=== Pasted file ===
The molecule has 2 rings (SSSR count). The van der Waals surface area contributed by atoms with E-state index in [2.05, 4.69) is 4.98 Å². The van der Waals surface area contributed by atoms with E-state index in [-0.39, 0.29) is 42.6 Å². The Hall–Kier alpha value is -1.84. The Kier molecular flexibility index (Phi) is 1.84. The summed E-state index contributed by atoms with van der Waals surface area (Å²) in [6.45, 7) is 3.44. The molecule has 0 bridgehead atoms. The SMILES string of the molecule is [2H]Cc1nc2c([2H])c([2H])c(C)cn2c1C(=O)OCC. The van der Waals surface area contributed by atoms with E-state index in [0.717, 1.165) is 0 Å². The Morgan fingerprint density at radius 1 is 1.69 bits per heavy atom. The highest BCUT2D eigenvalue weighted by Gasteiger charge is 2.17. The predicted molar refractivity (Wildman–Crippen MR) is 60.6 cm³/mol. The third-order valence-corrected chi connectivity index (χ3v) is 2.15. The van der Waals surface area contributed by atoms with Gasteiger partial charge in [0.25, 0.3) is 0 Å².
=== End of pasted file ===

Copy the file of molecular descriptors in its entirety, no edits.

The molecule has 2 rings (SSSR count). The van der Waals surface area contributed by atoms with E-state index in [2.05, 4.69) is 4.98 Å². The van der Waals surface area contributed by atoms with E-state index in [-0.39, 0.29) is 42.6 Å². The Hall–Kier alpha value is -1.84. The Kier molecular flexibility index (Phi) is 1.84. The summed E-state index contributed by atoms with van der Waals surface area (Å²) in [6.45, 7) is 3.44. The molecule has 0 bridgehead atoms. The SMILES string of the molecule is [2H]Cc1nc2c([2H])c([2H])c(C)cn2c1C(=O)OCC. The van der Waals surface area contributed by atoms with E-state index in [0.717, 1.165) is 0 Å². The Morgan fingerprint density at radius 1 is 1.69 bits per heavy atom. The highest BCUT2D eigenvalue weighted by Gasteiger charge is 2.17. The predicted molar refractivity (Wildman–Crippen MR) is 60.6 cm³/mol. The third-order valence-corrected chi connectivity index (χ3v) is 2.15. The van der Waals surface area contributed by atoms with Gasteiger partial charge in [0.25, 0.3) is 0 Å².